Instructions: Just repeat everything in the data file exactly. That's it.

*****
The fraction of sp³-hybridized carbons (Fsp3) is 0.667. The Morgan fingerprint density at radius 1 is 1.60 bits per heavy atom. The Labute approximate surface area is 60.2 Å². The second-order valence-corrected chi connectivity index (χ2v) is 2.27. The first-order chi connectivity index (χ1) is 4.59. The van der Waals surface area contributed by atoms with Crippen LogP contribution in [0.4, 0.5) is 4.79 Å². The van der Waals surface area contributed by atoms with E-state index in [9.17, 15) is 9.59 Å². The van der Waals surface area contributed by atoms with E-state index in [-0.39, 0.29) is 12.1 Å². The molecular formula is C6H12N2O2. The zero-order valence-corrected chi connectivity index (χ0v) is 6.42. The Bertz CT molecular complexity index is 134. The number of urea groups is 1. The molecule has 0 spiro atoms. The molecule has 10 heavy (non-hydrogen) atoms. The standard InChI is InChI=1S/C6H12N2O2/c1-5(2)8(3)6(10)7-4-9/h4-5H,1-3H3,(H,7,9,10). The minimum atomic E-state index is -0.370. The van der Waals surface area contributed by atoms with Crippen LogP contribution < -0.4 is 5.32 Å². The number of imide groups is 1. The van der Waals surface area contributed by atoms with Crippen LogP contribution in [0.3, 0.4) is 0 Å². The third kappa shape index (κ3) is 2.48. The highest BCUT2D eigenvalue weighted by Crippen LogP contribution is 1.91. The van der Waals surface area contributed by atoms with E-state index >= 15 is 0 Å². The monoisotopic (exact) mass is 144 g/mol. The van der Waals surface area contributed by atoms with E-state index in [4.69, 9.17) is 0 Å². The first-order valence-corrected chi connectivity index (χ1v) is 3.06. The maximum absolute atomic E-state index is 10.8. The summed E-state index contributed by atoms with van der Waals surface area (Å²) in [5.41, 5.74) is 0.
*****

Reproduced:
The fraction of sp³-hybridized carbons (Fsp3) is 0.667. The Morgan fingerprint density at radius 1 is 1.60 bits per heavy atom. The Labute approximate surface area is 60.2 Å². The second-order valence-corrected chi connectivity index (χ2v) is 2.27. The first-order chi connectivity index (χ1) is 4.59. The van der Waals surface area contributed by atoms with Crippen LogP contribution in [0.4, 0.5) is 4.79 Å². The van der Waals surface area contributed by atoms with E-state index in [9.17, 15) is 9.59 Å². The van der Waals surface area contributed by atoms with E-state index in [-0.39, 0.29) is 12.1 Å². The molecular formula is C6H12N2O2. The zero-order valence-corrected chi connectivity index (χ0v) is 6.42. The Bertz CT molecular complexity index is 134. The number of urea groups is 1. The molecule has 0 spiro atoms. The molecule has 10 heavy (non-hydrogen) atoms. The standard InChI is InChI=1S/C6H12N2O2/c1-5(2)8(3)6(10)7-4-9/h4-5H,1-3H3,(H,7,9,10). The minimum atomic E-state index is -0.370. The van der Waals surface area contributed by atoms with Crippen LogP contribution < -0.4 is 5.32 Å². The number of imide groups is 1. The van der Waals surface area contributed by atoms with Crippen LogP contribution in [0.3, 0.4) is 0 Å². The third kappa shape index (κ3) is 2.48. The highest BCUT2D eigenvalue weighted by Crippen LogP contribution is 1.91. The van der Waals surface area contributed by atoms with E-state index >= 15 is 0 Å². The monoisotopic (exact) mass is 144 g/mol. The van der Waals surface area contributed by atoms with E-state index in [4.69, 9.17) is 0 Å². The first-order valence-corrected chi connectivity index (χ1v) is 3.06. The maximum absolute atomic E-state index is 10.8. The summed E-state index contributed by atoms with van der Waals surface area (Å²) in [5.41, 5.74) is 0.